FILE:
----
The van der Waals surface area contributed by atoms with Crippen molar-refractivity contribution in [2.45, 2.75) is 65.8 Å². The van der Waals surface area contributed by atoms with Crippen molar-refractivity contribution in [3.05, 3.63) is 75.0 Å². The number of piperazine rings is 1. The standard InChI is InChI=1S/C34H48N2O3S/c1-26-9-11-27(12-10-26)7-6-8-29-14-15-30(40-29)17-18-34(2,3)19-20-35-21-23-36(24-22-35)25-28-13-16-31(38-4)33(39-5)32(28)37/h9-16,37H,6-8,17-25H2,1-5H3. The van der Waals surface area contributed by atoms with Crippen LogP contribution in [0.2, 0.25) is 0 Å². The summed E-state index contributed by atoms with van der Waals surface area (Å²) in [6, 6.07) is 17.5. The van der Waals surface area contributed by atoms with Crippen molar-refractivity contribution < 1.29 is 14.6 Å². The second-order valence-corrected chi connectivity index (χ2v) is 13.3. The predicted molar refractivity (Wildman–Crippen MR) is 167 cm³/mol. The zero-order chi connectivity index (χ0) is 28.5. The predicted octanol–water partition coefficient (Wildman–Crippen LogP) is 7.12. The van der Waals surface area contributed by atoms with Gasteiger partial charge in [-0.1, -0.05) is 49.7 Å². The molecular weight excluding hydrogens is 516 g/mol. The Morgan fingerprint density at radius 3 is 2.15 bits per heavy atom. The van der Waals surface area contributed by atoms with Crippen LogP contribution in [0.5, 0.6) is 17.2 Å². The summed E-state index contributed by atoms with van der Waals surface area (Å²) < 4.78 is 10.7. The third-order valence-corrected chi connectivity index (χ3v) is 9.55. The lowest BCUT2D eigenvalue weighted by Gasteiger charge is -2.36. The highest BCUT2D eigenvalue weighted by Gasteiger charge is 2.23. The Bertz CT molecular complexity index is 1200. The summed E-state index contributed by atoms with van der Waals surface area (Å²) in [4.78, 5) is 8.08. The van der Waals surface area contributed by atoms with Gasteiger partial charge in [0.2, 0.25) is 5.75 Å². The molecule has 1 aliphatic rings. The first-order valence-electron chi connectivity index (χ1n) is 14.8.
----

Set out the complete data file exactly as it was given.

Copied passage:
The van der Waals surface area contributed by atoms with Crippen molar-refractivity contribution in [2.45, 2.75) is 65.8 Å². The van der Waals surface area contributed by atoms with Crippen molar-refractivity contribution in [3.05, 3.63) is 75.0 Å². The number of piperazine rings is 1. The standard InChI is InChI=1S/C34H48N2O3S/c1-26-9-11-27(12-10-26)7-6-8-29-14-15-30(40-29)17-18-34(2,3)19-20-35-21-23-36(24-22-35)25-28-13-16-31(38-4)33(39-5)32(28)37/h9-16,37H,6-8,17-25H2,1-5H3. The van der Waals surface area contributed by atoms with Crippen LogP contribution in [0.2, 0.25) is 0 Å². The summed E-state index contributed by atoms with van der Waals surface area (Å²) in [6, 6.07) is 17.5. The van der Waals surface area contributed by atoms with Crippen molar-refractivity contribution < 1.29 is 14.6 Å². The second-order valence-corrected chi connectivity index (χ2v) is 13.3. The predicted molar refractivity (Wildman–Crippen MR) is 167 cm³/mol. The zero-order chi connectivity index (χ0) is 28.5. The predicted octanol–water partition coefficient (Wildman–Crippen LogP) is 7.12. The van der Waals surface area contributed by atoms with Gasteiger partial charge in [-0.1, -0.05) is 49.7 Å². The molecular weight excluding hydrogens is 516 g/mol. The Morgan fingerprint density at radius 3 is 2.15 bits per heavy atom. The van der Waals surface area contributed by atoms with Crippen LogP contribution in [0.5, 0.6) is 17.2 Å². The summed E-state index contributed by atoms with van der Waals surface area (Å²) < 4.78 is 10.7. The third-order valence-corrected chi connectivity index (χ3v) is 9.55. The lowest BCUT2D eigenvalue weighted by Gasteiger charge is -2.36. The highest BCUT2D eigenvalue weighted by Gasteiger charge is 2.23. The Bertz CT molecular complexity index is 1200. The summed E-state index contributed by atoms with van der Waals surface area (Å²) in [4.78, 5) is 8.08. The van der Waals surface area contributed by atoms with Gasteiger partial charge in [0.2, 0.25) is 5.75 Å². The molecule has 1 aliphatic rings. The first-order valence-electron chi connectivity index (χ1n) is 14.8.